The next few posts are going to be dedicated to our experience hiking through Nepal’s Sagarmatha National Park, including Everest Base Camp, Chukhung Ri, and Ama Dablam Base Camp. I thought I’d start out by addressing some of the recent coverage of Everest in the news lately. Specifically, there have been a number of deaths of trekkers attempting to summit Everest attributed to overcrowding and lack of preparation (just google “Everest Human Traffic Jam” to see what I mean). Summiting Everest is a whole other beast than simply trekking up to Everest Base Camp. Everest is the highest mountain in the world and because it is not an extremely technical mountain to summit (comparatively speaking), it attracts a lot of trekkers and climbers. The Nepal Everest Base Camp (there is another one on the Tibet side) is 5380m and the summit is 8848m. Amateur trekkers like Steve and I are not even allowed to enter Everest Base Camp. We could only look at it and take photos from behind the rope because the entrance is tightly controlled and limited only to people who have a permit.
Permits start at $30,000 US and that does not include any of the guides, equipment, or preparations you would need to attempt to summit. We did cross paths with a number of people involved in Everest summit treks, mostly in a town called Namche Bazaar, which is the biggest village on the mountain and has the most amenities. Attempting to summit can take months due to the time needed to acclimatize and people do come down the mountain to Namche Bazaar as part of the acclimatization process. Just trekking to Everest Base Camp (or EBC) kicked my butt and I have complete respect for people trying to summit from a physical standpoint.
That being said, overcrowding is a problem even just on the trek to EBC. Clearly this is something we contributed to by being there ourselves and gave us a lot to think about. I am going to write a detailed post about this in the future but I think it makes the most sense to describe the trek first to give context to those other aspects.
The path to EBC is linear from Lukla although, once you get a bit further up, there are side trails and paths to other mountains off this main trail. We had a loose idea of what we wanted to see and do but were waiting to see how we felt once we got there. The fastest route to EBC that can be done safely (to avoid altitude sickness) is about 11 days up and down. The towns that are situated on this direct route have become well-established with many lodges and restaurants that cater to EBC group tours. Many of these trekkers come to Nepal as a vacation with only two weeks to complete the trail so the tours are designed to get people up and down the mountain as fast as safely possible. However, there are lots of smaller villages along the trail with lodges and restaurants that we found to be cheaper, less crowded and just as comfortable. Going independently without a tour also let us set our own pace. We met lots of trekkers who were trying to keep up with an aggressive itinerary despite feeling signs of altitude sickness, which was a bit scary. We also decided not to hire a private guide or a porter, which some independent trekkers organize themselves in Kathmandu.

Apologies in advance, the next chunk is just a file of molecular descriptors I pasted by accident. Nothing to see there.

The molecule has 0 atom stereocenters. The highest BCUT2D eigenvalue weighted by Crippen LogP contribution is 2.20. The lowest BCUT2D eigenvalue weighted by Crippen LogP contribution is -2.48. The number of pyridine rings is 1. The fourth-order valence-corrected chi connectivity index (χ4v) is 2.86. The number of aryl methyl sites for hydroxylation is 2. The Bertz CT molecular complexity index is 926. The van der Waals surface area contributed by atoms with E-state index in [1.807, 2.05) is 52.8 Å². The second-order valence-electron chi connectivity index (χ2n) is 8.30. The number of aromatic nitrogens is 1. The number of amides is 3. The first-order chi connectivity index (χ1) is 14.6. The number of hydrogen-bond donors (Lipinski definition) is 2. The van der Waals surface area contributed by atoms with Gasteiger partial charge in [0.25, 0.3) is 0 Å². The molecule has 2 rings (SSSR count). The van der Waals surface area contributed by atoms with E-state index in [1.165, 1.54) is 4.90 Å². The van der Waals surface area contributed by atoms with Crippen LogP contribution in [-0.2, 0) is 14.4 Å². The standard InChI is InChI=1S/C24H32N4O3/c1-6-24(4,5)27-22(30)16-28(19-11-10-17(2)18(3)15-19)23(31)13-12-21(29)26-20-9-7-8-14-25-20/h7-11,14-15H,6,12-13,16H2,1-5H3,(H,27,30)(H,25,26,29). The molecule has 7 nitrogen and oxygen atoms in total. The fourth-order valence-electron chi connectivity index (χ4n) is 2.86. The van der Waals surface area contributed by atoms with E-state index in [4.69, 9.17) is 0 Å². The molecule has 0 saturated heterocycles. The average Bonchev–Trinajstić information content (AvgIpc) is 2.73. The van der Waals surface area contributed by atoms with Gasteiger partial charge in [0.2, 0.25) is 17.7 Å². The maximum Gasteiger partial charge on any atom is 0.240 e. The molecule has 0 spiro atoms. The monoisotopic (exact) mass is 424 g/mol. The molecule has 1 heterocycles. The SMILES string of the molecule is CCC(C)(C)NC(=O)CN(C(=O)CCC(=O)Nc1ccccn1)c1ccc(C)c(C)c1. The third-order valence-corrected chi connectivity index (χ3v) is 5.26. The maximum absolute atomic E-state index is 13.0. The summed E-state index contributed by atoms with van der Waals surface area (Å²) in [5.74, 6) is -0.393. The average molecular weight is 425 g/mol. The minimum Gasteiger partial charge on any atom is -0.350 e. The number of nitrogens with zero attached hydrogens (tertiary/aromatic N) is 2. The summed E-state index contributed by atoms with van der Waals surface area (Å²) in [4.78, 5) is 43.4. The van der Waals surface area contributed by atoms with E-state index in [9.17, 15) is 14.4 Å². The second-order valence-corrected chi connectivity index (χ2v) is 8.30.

The first major milestone in the trek is a town called Namche Bazaar. While other towns and villages along the way have only basic facilities, Namche Bazaar is known for a higher standard of amenities, more restaurants and bakeries, and shops to buy any last minute items you might need before heading further up the mountain. Usually people can make it to the town of Namche Bazaar in two days but we were very nervous about altitude sickness so we split it into three days.
There are a few government checkpoints along the trail, one being right outside Lukla, and as we stopped to check ourselves in we were able to eavesdrop on some trekkers finishing their hike. “Look at the people starting their trek! They look so fresh and excited!” Possibly an ominous sign of what was to come…? There were lots of tour groups, mostly of German, French, Polish, American, and Australian. We came across very few other Canadians during the entire trek.
The excitement of starting caused me to take a million photos during the first few days, which I’m glad I did because the weather was not as great coming down. Some of my favourite sites were mani stones – etched and painted rocks with Tibetan Buddhist mantras on them. We saw a monk creating a small mani stone a few days into the trek but you wonder how long it took to create some of these massive ones we saw.
There are also a number of suspension bridges in the early stages of the trek. Pretty freaky to walk across with the gushing water below, but the colour of the water is so amazingly blue. The bridges can only handle one-way traffic so we often had to wait for animal trains or large trekking groups coming the other way.
We only walked about 3 hours on the first day until we reached the village of Ghat. We stayed at the Lama Lodge in a basic twin room with shared bathroom for 300 rupees ($3 US). It was run by an entertaining pair (we couldn’t quite figure out the relationship between them…) including a female monk who took a liking to us and liked to gesture wildly and then laugh as we tried to figure out what she was saying.
We almost lost some points though when Steve had trouble finishing his enormous plate of fried rice. He basically got the death stare and realized she was going to wait beside our table until he finished. Normally, Steve has no problem finishing up his food but the altitude definitely impacted his appetite throughout the whole trek and I was finishing his plate sometimes. That was a role reversal for us.
We went to bed pretty early (7pm) and slept a good 12 hours. This would become our normal routine for the next three weeks.